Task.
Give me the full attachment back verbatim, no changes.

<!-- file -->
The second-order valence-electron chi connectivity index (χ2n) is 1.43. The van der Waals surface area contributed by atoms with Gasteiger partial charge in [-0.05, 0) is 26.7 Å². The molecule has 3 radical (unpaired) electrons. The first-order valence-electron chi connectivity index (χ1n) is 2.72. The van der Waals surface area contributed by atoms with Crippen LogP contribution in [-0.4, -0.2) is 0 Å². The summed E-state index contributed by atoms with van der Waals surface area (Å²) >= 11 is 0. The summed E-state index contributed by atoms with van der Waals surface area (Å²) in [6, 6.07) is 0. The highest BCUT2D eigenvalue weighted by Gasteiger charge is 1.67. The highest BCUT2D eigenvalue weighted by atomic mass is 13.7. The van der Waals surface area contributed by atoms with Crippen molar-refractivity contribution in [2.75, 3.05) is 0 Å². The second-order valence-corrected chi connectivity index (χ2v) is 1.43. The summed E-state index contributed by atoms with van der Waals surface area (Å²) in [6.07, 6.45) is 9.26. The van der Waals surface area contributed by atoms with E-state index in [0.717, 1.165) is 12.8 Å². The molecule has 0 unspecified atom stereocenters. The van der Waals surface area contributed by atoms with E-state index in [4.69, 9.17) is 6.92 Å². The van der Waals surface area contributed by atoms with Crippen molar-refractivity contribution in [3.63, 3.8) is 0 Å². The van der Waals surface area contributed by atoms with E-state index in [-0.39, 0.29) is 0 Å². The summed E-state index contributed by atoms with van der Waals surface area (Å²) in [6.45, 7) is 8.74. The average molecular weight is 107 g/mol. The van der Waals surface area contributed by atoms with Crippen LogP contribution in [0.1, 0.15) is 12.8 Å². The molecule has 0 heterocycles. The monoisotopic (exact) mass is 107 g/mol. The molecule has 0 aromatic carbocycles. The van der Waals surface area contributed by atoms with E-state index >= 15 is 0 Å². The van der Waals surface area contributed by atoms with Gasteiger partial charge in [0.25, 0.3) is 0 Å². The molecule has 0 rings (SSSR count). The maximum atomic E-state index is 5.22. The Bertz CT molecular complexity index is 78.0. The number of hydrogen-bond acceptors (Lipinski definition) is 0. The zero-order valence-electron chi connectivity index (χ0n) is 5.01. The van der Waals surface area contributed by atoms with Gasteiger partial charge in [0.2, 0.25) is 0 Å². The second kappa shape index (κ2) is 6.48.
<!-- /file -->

The second-order valence-electron chi connectivity index (χ2n) is 1.43. The van der Waals surface area contributed by atoms with Gasteiger partial charge in [-0.05, 0) is 26.7 Å². The molecule has 3 radical (unpaired) electrons. The first-order valence-electron chi connectivity index (χ1n) is 2.72. The van der Waals surface area contributed by atoms with Crippen LogP contribution in [-0.4, -0.2) is 0 Å². The summed E-state index contributed by atoms with van der Waals surface area (Å²) >= 11 is 0. The summed E-state index contributed by atoms with van der Waals surface area (Å²) in [6, 6.07) is 0. The highest BCUT2D eigenvalue weighted by Gasteiger charge is 1.67. The highest BCUT2D eigenvalue weighted by atomic mass is 13.7. The van der Waals surface area contributed by atoms with Crippen molar-refractivity contribution in [2.75, 3.05) is 0 Å². The second-order valence-corrected chi connectivity index (χ2v) is 1.43. The summed E-state index contributed by atoms with van der Waals surface area (Å²) in [6.07, 6.45) is 9.26. The van der Waals surface area contributed by atoms with E-state index in [0.717, 1.165) is 12.8 Å². The molecule has 0 unspecified atom stereocenters. The van der Waals surface area contributed by atoms with E-state index in [4.69, 9.17) is 6.92 Å². The van der Waals surface area contributed by atoms with Crippen molar-refractivity contribution in [3.63, 3.8) is 0 Å². The van der Waals surface area contributed by atoms with E-state index in [-0.39, 0.29) is 0 Å². The summed E-state index contributed by atoms with van der Waals surface area (Å²) in [6.45, 7) is 8.74. The average molecular weight is 107 g/mol. The van der Waals surface area contributed by atoms with Crippen LogP contribution in [0.1, 0.15) is 12.8 Å². The molecule has 0 heterocycles. The monoisotopic (exact) mass is 107 g/mol. The molecule has 0 aromatic carbocycles. The van der Waals surface area contributed by atoms with E-state index >= 15 is 0 Å². The van der Waals surface area contributed by atoms with Gasteiger partial charge in [0.25, 0.3) is 0 Å². The molecule has 0 rings (SSSR count). The maximum atomic E-state index is 5.22. The Bertz CT molecular complexity index is 78.0. The number of hydrogen-bond acceptors (Lipinski definition) is 0. The zero-order valence-electron chi connectivity index (χ0n) is 5.01. The van der Waals surface area contributed by atoms with Gasteiger partial charge in [0.2, 0.25) is 0 Å². The second kappa shape index (κ2) is 6.48.